A 9-year-old Minnesota girl spoke at a school board meeting earlier this month and expressed her frustration over the Black Lives Matter posters present at her elementary school.
The student, identified only as Novalee in a video that began circulating last week, said she saw Black Lives Matter posters and displays of poet Amanda Gorman on a teacher’s wall at Lakeview Elementary School, which she says violates the “no politics in school” policy mentioned at a prior at a May 25 school board meeting.
Speaking during a school board meeting in the Minneapolis suburb of Lakeville on June 8, Novalee said, “I was walking down the hallway at Lakeview Elementary School to give a teacher a retiring gift. I looked up onto the wall and saw a BLM poster and an Amanda Gorman poster.” She added, “In case you don’t know who that chick is, she’s some girl who did a poem at Biden’s so-called inauguration.”
Novalee continued, “I was so mad! I was told two weeks ago at this very meeting spot, ‘no politics in school.'”
Novalee claims she approached the principal about the poster, and said she wanted it to be taken down but that the principal refused. According to Novalee, the principal said it was the school board who made the posters.
“When I was heard two weeks ago, you told us to report any BLM in our schools. Apparently, you know they’re in our schools because you made the signs,” the girl said.
Novalee went on described Black Lives Matter as a “political message about getting rid of police officers, rioting,” and burning down buildings.
She said she adheres to the teachings of Dr. Martin Luther King Jr., has friends of all races, and doesn’t judge people based on the color of their skin, but that the posters make her think about race.
“You have lied to me and I am very disappointed in all of you,” she said. “You don’t even follow your own rules. … I’m not following your mask rule anymore then,” Novalee added before closing with a demand. “Get the posters out of our schools.”
Parents and school official quarreled about the presence of Black Lives Matter posters in classrooms last year. The poster is part of the Lakeville district’s Inclusive Poster Series.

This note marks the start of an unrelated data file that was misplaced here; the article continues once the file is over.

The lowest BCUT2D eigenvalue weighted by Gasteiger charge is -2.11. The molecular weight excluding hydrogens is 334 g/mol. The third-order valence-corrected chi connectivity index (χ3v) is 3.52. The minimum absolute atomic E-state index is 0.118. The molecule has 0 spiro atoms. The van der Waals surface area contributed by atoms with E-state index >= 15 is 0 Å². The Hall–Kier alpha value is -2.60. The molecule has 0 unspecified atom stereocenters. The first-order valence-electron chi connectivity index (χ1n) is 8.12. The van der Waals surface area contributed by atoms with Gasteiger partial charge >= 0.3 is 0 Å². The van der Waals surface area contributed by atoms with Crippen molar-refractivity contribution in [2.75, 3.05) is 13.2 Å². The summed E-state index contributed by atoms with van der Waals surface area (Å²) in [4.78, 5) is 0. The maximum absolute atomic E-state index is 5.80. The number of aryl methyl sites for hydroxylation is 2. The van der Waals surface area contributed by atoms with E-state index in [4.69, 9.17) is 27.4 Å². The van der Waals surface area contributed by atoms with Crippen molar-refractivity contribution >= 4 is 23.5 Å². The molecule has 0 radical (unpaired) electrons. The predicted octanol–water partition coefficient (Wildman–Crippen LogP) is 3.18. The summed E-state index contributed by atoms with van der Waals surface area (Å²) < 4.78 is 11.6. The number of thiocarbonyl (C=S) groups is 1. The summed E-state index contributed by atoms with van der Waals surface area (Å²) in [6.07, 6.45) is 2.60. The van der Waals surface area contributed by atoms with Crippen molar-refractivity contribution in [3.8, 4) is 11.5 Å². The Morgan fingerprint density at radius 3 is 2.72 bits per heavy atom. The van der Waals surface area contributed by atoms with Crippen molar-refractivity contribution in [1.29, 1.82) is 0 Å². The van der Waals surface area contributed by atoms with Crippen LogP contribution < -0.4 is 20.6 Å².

A memo containing Policy 535 sent last year stated that the goal of Lakeville Area Schools district is to “maintain neutrality as to all political campaigns and issues.” Critics of the series say the posters reflect the views of the Black Lives Matter Global Network and it’s political position. Posters with the same lettering as the organization were banned last year. Some parents said the poster series didn’t include enough parent feedback and that it is creating division.
But according to parents like Kiki James-Gillman, who has two children in the school district, the phrase “Black lives matter” itself is not political.
“Black Lives Matter it is not a political statement,” James-Gillman told KARE 11 last year. “You can argue there’s a political group– that’s fine. But those three words on their own are legitimate and need to be validated at this time and forever. Because for a long time, it has not been the case. Black lives in America have not mattered. They never really have. It’s time to speak up and have allies.”
According to the district, the posters in the series went through a review process including focus groups composed of students, school staff, school building leaders, and community members. The series includes two posters that have the phrase “Black lives matter” and four that don’t mention any racial group.